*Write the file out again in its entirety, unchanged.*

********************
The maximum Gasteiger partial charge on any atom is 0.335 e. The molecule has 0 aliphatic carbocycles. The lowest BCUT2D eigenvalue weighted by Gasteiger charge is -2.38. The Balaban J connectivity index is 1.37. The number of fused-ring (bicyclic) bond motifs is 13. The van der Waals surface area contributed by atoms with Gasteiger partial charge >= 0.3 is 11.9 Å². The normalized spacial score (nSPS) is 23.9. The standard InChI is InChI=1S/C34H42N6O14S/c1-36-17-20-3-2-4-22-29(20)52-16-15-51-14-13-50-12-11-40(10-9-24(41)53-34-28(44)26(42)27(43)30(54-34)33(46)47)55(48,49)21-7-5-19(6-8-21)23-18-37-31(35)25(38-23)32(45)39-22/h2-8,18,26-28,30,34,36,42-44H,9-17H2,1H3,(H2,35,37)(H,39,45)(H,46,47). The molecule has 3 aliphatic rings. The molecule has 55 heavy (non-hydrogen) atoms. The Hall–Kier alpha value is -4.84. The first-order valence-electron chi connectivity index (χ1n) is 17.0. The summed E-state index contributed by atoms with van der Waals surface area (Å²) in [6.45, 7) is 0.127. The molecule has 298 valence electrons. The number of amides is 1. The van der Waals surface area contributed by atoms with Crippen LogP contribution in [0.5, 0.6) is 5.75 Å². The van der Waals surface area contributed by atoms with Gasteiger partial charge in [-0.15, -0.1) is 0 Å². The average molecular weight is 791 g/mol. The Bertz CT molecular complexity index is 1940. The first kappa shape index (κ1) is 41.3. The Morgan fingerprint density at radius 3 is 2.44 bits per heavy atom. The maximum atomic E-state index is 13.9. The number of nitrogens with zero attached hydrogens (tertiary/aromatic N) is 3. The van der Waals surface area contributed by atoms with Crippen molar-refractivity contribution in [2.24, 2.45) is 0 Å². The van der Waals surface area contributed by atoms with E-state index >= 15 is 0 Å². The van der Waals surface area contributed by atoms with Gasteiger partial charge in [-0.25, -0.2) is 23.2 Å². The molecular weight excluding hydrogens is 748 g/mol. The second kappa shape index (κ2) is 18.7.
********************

The maximum Gasteiger partial charge on any atom is 0.335 e. The molecule has 0 aliphatic carbocycles. The lowest BCUT2D eigenvalue weighted by Gasteiger charge is -2.38. The Balaban J connectivity index is 1.37. The number of fused-ring (bicyclic) bond motifs is 13. The van der Waals surface area contributed by atoms with Gasteiger partial charge >= 0.3 is 11.9 Å². The normalized spacial score (nSPS) is 23.9. The standard InChI is InChI=1S/C34H42N6O14S/c1-36-17-20-3-2-4-22-29(20)52-16-15-51-14-13-50-12-11-40(10-9-24(41)53-34-28(44)26(42)27(43)30(54-34)33(46)47)55(48,49)21-7-5-19(6-8-21)23-18-37-31(35)25(38-23)32(45)39-22/h2-8,18,26-28,30,34,36,42-44H,9-17H2,1H3,(H2,35,37)(H,39,45)(H,46,47). The molecule has 3 aliphatic rings. The molecule has 55 heavy (non-hydrogen) atoms. The Hall–Kier alpha value is -4.84. The first-order valence-electron chi connectivity index (χ1n) is 17.0. The summed E-state index contributed by atoms with van der Waals surface area (Å²) in [6.45, 7) is 0.127. The molecule has 298 valence electrons. The number of amides is 1. The van der Waals surface area contributed by atoms with Crippen LogP contribution in [0.5, 0.6) is 5.75 Å². The van der Waals surface area contributed by atoms with Gasteiger partial charge in [-0.15, -0.1) is 0 Å². The average molecular weight is 791 g/mol. The Bertz CT molecular complexity index is 1940. The first kappa shape index (κ1) is 41.3. The Morgan fingerprint density at radius 3 is 2.44 bits per heavy atom. The maximum atomic E-state index is 13.9. The number of nitrogens with zero attached hydrogens (tertiary/aromatic N) is 3. The van der Waals surface area contributed by atoms with Crippen molar-refractivity contribution in [2.24, 2.45) is 0 Å². The van der Waals surface area contributed by atoms with E-state index >= 15 is 0 Å². The van der Waals surface area contributed by atoms with Gasteiger partial charge in [-0.25, -0.2) is 23.2 Å². The molecular weight excluding hydrogens is 748 g/mol. The second kappa shape index (κ2) is 18.7.